Mission typeEarth observation
COSPAR ID2016-025A Edit this at Wikidata
SATCAT no.41456
WebsiteSentinel-1 (ESA)
Mission durationPlanned: 7 years[1]
Elasped: 6 years, 3 months, 9 days[2]
Spacecraft properties
Spacecraft typeSentinel-1
ManufacturerThales Alenia Space
Airbus Defence and Space[1]
Launch mass2,164 kg (4,771 lb)
Start of mission
Launch date25 April 2016, 21:02 (2016-04-25UTC21:02) UTC[4]
Launch siteKourou ELS[5]
Orbital parameters
Reference systemGeocentric
RegimeLow Earth
Altitude693 km[6]
Sentinel-1C →

Sentinel-1B is a European radar imaging satellite launched on 25 April 2016. It is the second of two original satellites in the Sentinel-1 constellation, part of the European Union's Copernicus programme on Earth observation. The satellite carries a C-SAR sensor, capable of providing high-resolution imagery regardless of weather conditions.

The satellite made its first observation on 28 April, capturing a 250 kilometres (160 mi) wide image of the Austfonna glacier on Svalbard.[7]

Beginning on December 23, 2021, the spacecraft experienced an anomaly which resulted in a loss of data transmission. On January 10, 2022, the European Space Agency confirmed online that a power issue was the root cause of the issue and that initial attempts to fix it had failed. The agency confirmed that efforts to restore the spacecraft's capabilities would continue,[8] before announcing on 3 August 2022 that efforts to recover the mission would end. The power issue disabled the use of the satellite's payload, but otherwise the satellite remains operable, thus allowing ESA to perform a controlled deorbit. Sentinel-1B's deorbit is expected to take place once its successor satellite, Sentinel-1C is in orbit.[9]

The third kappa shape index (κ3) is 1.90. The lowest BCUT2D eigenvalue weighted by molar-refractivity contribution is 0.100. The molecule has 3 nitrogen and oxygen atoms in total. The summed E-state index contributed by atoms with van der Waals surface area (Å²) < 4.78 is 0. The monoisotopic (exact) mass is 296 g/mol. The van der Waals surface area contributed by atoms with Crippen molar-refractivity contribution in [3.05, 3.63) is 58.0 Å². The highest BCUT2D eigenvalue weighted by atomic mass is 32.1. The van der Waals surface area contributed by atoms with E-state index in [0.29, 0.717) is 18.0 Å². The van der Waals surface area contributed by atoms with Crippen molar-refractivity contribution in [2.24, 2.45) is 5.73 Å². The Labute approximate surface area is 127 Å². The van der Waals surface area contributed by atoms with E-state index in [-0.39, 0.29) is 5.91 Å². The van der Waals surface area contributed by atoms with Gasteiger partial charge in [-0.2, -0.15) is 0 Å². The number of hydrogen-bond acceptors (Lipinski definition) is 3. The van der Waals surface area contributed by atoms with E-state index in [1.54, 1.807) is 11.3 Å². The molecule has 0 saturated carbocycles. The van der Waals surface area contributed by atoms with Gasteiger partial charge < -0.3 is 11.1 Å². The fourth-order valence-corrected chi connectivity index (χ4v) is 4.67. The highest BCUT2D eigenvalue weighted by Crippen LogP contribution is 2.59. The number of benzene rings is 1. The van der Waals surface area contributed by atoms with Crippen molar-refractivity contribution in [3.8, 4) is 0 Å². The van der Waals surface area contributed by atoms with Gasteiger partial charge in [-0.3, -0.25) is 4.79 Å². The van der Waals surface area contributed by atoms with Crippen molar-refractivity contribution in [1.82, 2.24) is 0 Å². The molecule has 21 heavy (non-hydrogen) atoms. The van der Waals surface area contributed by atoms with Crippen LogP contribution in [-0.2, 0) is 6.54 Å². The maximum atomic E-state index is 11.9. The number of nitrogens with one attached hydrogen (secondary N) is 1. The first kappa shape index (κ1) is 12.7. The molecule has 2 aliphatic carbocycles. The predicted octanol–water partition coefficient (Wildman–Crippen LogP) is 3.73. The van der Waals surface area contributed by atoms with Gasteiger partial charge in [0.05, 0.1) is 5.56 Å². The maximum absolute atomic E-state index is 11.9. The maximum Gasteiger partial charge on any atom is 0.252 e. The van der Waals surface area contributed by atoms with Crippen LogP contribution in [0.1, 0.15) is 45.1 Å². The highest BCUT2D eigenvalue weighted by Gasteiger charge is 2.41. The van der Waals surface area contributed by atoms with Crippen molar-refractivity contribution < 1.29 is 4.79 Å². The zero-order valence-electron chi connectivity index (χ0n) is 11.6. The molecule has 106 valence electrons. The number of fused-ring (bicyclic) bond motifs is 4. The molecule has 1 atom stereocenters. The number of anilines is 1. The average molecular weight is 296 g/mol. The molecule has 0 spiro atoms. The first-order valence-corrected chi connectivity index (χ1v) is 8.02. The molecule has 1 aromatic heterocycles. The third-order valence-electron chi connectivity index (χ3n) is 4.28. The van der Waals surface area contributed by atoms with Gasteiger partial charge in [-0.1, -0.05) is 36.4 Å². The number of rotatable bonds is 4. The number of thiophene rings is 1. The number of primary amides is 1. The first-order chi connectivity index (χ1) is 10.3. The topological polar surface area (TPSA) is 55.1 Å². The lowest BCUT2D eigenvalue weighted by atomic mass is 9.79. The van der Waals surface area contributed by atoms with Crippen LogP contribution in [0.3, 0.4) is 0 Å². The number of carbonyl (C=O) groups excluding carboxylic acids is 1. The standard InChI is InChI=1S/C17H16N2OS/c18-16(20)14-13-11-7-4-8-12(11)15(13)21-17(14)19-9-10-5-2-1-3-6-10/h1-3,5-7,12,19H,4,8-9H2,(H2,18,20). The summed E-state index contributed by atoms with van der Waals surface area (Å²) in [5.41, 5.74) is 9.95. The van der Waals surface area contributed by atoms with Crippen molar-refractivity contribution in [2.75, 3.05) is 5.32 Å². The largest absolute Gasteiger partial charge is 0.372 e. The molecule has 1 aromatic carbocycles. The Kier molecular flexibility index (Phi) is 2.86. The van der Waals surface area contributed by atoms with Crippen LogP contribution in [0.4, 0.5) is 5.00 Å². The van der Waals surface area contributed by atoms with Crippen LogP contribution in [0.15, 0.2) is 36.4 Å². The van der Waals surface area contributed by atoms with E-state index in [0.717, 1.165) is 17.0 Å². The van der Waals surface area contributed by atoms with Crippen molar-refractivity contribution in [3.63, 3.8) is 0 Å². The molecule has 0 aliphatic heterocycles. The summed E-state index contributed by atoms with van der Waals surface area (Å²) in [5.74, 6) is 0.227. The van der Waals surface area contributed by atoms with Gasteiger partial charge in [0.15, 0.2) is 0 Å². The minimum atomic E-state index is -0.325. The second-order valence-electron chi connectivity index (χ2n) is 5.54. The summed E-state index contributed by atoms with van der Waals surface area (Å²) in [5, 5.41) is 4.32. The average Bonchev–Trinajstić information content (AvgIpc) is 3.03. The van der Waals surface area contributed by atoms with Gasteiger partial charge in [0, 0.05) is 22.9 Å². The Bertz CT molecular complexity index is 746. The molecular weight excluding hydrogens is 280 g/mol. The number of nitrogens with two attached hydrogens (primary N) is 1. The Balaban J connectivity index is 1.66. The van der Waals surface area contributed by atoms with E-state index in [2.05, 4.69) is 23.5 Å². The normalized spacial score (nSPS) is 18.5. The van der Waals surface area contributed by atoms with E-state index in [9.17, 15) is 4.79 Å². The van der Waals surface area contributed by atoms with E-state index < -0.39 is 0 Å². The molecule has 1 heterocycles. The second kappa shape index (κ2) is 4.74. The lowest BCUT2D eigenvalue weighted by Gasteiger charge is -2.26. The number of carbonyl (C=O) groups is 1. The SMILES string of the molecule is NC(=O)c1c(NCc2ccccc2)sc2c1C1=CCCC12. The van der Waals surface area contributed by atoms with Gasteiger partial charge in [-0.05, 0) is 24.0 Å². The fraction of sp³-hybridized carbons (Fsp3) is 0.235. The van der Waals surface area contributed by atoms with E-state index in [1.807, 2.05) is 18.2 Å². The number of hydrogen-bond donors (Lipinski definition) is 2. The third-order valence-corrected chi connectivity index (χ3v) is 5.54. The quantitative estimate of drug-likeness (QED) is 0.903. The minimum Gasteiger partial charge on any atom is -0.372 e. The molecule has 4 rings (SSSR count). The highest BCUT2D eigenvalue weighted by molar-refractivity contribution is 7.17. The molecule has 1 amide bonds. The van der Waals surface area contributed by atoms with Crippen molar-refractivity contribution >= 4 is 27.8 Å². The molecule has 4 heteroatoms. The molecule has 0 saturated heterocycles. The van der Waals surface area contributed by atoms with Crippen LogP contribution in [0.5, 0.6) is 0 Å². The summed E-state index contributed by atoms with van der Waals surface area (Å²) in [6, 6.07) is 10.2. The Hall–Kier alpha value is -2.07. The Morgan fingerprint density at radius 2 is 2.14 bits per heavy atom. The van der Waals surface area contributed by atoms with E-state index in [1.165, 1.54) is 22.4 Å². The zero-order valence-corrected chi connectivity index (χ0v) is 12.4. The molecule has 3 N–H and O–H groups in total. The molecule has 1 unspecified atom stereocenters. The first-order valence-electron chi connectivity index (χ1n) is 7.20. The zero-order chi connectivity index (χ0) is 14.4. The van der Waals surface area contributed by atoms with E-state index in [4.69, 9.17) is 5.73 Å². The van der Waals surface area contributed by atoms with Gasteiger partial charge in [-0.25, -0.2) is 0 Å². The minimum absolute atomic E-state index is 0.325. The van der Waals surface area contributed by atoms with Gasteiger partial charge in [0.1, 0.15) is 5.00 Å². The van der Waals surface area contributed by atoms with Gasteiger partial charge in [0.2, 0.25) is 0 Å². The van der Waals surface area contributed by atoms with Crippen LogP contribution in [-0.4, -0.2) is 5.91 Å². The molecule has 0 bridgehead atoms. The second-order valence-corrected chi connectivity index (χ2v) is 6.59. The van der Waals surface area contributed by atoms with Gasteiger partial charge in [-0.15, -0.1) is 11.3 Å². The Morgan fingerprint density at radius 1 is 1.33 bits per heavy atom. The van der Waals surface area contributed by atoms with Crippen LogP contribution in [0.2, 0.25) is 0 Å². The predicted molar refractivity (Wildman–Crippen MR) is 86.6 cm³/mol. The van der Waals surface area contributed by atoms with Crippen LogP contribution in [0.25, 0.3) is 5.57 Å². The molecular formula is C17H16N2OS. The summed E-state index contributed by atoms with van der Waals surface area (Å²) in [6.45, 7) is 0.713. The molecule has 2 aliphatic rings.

See also


  1. ^ a b "Facts and figures / Sentinel-1". ESA. Retrieved 28 April 2016.
  2. ^ "End of mission of the Copernicus Sentinel-1B satellite". ESA. Retrieved 28 May 2023.
  3. ^ "Thales Alenia Space flies high at the Space Symposium". Thales Group. 13 April 2015. Retrieved 28 April 2016.
  4. ^ "Sentinel-1B liftoff delayed another 24 hours". ESA. 23 April 2016. Retrieved 28 April 2016.
  5. ^ a b "Sentinel 1A, 1B, 1C, 1D". Gunter's Space Page. Retrieved 28 April 2016.
  6. ^ "ESA - Sentinel-1". Retrieved 18 January 2022.
  7. ^ "Sentinel-1B delivers". ESA. 28 April 2016. Retrieved 28 April 2016.
  8. ^ "Copernicus Sentinel 1-B Anomaly". Copernicus Open Access Hub. 10 January 2022. Retrieved 10 January 2022.
  9. ^ "Mission ends for Copernicus Sentinel-1B satellite". ESA. 3 August 2022. Retrieved 3 August 2022.